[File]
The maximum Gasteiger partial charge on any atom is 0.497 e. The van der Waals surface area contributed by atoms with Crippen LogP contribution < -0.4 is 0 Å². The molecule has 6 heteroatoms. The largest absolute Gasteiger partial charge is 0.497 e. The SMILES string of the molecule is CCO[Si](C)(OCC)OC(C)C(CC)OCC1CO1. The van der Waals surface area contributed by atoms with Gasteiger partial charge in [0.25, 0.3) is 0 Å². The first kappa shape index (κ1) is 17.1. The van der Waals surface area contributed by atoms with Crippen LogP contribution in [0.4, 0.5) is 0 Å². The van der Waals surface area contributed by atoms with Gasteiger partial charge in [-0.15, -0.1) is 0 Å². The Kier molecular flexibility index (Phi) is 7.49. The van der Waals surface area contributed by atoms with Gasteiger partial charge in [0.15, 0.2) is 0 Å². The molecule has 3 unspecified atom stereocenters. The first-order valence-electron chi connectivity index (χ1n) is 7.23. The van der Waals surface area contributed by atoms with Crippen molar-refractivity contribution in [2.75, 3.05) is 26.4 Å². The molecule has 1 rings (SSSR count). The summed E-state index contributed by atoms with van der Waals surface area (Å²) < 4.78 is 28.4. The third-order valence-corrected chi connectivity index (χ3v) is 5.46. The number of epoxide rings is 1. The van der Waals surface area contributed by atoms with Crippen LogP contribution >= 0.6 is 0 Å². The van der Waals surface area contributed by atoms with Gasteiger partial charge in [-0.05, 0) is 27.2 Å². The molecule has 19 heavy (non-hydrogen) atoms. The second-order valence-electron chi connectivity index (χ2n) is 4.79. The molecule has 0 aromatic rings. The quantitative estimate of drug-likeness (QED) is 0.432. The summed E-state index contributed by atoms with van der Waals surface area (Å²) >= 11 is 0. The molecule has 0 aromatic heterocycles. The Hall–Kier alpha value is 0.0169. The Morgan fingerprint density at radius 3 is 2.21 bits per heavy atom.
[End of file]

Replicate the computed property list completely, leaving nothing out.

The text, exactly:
The maximum Gasteiger partial charge on any atom is 0.497 e. The van der Waals surface area contributed by atoms with Crippen LogP contribution < -0.4 is 0 Å². The molecule has 6 heteroatoms. The largest absolute Gasteiger partial charge is 0.497 e. The SMILES string of the molecule is CCO[Si](C)(OCC)OC(C)C(CC)OCC1CO1. The van der Waals surface area contributed by atoms with Gasteiger partial charge in [0.25, 0.3) is 0 Å². The first kappa shape index (κ1) is 17.1. The van der Waals surface area contributed by atoms with Crippen LogP contribution in [0.4, 0.5) is 0 Å². The van der Waals surface area contributed by atoms with Gasteiger partial charge in [-0.15, -0.1) is 0 Å². The Kier molecular flexibility index (Phi) is 7.49. The van der Waals surface area contributed by atoms with Gasteiger partial charge in [0.15, 0.2) is 0 Å². The molecule has 3 unspecified atom stereocenters. The first-order valence-electron chi connectivity index (χ1n) is 7.23. The van der Waals surface area contributed by atoms with Crippen molar-refractivity contribution in [2.75, 3.05) is 26.4 Å². The molecule has 1 rings (SSSR count). The summed E-state index contributed by atoms with van der Waals surface area (Å²) < 4.78 is 28.4. The third-order valence-corrected chi connectivity index (χ3v) is 5.46. The number of epoxide rings is 1. The van der Waals surface area contributed by atoms with Crippen LogP contribution >= 0.6 is 0 Å². The van der Waals surface area contributed by atoms with Gasteiger partial charge in [-0.05, 0) is 27.2 Å². The molecule has 19 heavy (non-hydrogen) atoms. The second-order valence-electron chi connectivity index (χ2n) is 4.79. The molecule has 0 aromatic rings. The quantitative estimate of drug-likeness (QED) is 0.432. The summed E-state index contributed by atoms with van der Waals surface area (Å²) >= 11 is 0. The molecule has 0 aromatic heterocycles. The Hall–Kier alpha value is 0.0169. The Morgan fingerprint density at radius 3 is 2.21 bits per heavy atom.